Doubtless Mozilla is doing some regression testing, but it should probably do a lot more and probably have a much more well thought out process for doing it. If satisfying users is truly their primary goal, they may need more testers and fewer developers. It sounds like it is the other way around.

So I have been seduced by the Google Chrome browser. I won’t use IE. I just loathe it and I can’t quite put my finger on why but certainly it’s not a good thing that it is developed by Microsoft, and its bright blue theme jars me. Chrome, like Microsoft, is a product of another empire, just not one quite as evil, at least not yet, but certainly one targeted to encourage you use all things Google. It’s clear after you run Chrome for a while that it is a slicker product overall than Firefox. It’s also faster and better engineered. For example, each browser tab has its own CPU process. This has lots of benefits; the primary one being it is much less likely to crash. Firefox is catching up here, but even so it is still buggy and slow on my Mac.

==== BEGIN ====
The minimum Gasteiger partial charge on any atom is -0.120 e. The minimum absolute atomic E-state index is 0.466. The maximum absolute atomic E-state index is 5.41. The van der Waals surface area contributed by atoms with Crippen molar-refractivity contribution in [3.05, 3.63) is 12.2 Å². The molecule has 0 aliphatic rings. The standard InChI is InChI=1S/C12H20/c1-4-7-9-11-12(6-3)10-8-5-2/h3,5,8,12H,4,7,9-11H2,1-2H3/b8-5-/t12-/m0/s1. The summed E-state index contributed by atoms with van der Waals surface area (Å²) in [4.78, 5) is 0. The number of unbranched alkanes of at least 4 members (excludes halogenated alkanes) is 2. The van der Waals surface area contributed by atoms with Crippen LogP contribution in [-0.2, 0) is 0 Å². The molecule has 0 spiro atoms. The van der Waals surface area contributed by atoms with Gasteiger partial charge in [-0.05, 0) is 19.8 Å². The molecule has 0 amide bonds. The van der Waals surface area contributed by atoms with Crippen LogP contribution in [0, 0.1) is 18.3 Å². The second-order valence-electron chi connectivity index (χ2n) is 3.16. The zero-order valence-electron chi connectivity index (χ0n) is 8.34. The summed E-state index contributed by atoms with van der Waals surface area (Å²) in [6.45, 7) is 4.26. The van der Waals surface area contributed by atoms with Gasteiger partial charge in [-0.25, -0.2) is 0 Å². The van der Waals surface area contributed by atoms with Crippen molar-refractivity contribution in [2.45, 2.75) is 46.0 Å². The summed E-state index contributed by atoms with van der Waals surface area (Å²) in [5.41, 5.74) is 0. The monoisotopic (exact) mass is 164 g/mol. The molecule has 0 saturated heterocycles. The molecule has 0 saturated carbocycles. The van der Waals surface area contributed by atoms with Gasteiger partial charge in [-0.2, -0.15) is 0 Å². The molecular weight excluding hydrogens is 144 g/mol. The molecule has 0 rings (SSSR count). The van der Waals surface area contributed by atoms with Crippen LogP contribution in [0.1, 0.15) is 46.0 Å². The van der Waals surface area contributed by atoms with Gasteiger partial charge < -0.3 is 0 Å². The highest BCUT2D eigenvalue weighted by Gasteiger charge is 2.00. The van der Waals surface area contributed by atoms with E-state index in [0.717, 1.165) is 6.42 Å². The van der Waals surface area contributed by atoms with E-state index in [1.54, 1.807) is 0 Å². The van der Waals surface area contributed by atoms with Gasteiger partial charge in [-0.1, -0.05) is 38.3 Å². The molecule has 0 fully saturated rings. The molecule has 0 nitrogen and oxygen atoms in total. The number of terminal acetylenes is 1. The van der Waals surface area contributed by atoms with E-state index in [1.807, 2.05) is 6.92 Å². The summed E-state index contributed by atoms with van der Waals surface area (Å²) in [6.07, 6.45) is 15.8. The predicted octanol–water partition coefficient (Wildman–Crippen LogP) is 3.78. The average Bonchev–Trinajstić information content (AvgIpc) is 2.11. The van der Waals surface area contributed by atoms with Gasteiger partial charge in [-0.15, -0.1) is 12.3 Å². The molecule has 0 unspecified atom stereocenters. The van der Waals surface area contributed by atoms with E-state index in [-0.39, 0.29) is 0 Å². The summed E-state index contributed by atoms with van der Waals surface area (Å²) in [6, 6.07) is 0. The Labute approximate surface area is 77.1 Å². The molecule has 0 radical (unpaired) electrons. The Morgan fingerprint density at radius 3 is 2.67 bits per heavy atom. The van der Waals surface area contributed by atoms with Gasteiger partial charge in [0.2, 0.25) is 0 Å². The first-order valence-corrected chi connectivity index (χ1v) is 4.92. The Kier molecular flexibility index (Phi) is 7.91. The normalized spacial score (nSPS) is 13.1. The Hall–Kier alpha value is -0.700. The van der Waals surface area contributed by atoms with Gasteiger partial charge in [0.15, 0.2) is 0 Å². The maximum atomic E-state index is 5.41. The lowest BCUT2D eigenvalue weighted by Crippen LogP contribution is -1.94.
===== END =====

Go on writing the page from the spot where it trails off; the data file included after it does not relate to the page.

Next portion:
I don’t want to love Chrome, but considering how much time I spend in a browser I have to have a browser that works fast, reliably and consistently. Chrome has not been perfect here, particularly with its user interface, which has morphed faster than I would like. But it is standards based, multiple-platform, fast and reliable.

I really want to go back to Firefox. It is the reference implementation for browsers, although maybe not so much anymore the way they throw out new features so quickly. There are certain Firefox behaviors I really miss, like the Bookmark manager in a sidebar. For right now I simply cannot revert. I hope Mozilla gets its act together, and listens better to the needs of its users.

So will it be adios and goodbye forever for Firefox? Or can I say adieu for now, and I’ll be glad to come back when you have your act together? For right now, I say adieu, but pretty soon it is going to be adios.